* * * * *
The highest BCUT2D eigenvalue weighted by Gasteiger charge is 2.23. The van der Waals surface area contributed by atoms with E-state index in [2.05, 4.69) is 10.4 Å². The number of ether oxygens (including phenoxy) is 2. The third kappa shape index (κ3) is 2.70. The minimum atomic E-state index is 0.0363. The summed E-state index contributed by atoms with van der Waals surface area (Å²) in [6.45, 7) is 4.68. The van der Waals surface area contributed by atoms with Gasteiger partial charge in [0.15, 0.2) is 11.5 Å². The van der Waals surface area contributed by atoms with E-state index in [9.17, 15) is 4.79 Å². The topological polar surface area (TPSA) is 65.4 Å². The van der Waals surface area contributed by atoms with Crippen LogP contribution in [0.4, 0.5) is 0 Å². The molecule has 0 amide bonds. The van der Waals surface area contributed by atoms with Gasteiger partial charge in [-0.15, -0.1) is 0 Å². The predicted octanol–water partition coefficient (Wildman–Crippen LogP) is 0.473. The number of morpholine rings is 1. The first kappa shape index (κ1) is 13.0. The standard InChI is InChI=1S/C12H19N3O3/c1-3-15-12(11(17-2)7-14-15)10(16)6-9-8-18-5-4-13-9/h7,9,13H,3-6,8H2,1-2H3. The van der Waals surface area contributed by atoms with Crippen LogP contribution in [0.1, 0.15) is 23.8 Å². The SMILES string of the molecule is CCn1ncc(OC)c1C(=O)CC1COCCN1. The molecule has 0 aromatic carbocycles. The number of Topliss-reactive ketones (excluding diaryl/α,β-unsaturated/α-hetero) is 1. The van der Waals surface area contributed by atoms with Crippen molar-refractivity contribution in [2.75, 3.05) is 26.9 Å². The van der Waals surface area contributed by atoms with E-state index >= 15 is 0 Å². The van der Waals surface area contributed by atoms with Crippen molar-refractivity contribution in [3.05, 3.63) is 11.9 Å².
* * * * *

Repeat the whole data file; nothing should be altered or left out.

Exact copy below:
The highest BCUT2D eigenvalue weighted by Gasteiger charge is 2.23. The van der Waals surface area contributed by atoms with E-state index in [2.05, 4.69) is 10.4 Å². The number of ether oxygens (including phenoxy) is 2. The third kappa shape index (κ3) is 2.70. The minimum atomic E-state index is 0.0363. The summed E-state index contributed by atoms with van der Waals surface area (Å²) in [6.45, 7) is 4.68. The van der Waals surface area contributed by atoms with Gasteiger partial charge in [0.15, 0.2) is 11.5 Å². The van der Waals surface area contributed by atoms with E-state index in [9.17, 15) is 4.79 Å². The topological polar surface area (TPSA) is 65.4 Å². The van der Waals surface area contributed by atoms with Crippen LogP contribution in [0.4, 0.5) is 0 Å². The molecule has 0 amide bonds. The van der Waals surface area contributed by atoms with Gasteiger partial charge in [-0.15, -0.1) is 0 Å². The predicted octanol–water partition coefficient (Wildman–Crippen LogP) is 0.473. The number of morpholine rings is 1. The first kappa shape index (κ1) is 13.0. The standard InChI is InChI=1S/C12H19N3O3/c1-3-15-12(11(17-2)7-14-15)10(16)6-9-8-18-5-4-13-9/h7,9,13H,3-6,8H2,1-2H3. The van der Waals surface area contributed by atoms with Crippen LogP contribution in [0.1, 0.15) is 23.8 Å². The SMILES string of the molecule is CCn1ncc(OC)c1C(=O)CC1COCCN1. The molecule has 0 aromatic carbocycles. The number of Topliss-reactive ketones (excluding diaryl/α,β-unsaturated/α-hetero) is 1. The van der Waals surface area contributed by atoms with Crippen molar-refractivity contribution in [2.75, 3.05) is 26.9 Å². The van der Waals surface area contributed by atoms with E-state index >= 15 is 0 Å². The van der Waals surface area contributed by atoms with Crippen molar-refractivity contribution in [3.05, 3.63) is 11.9 Å².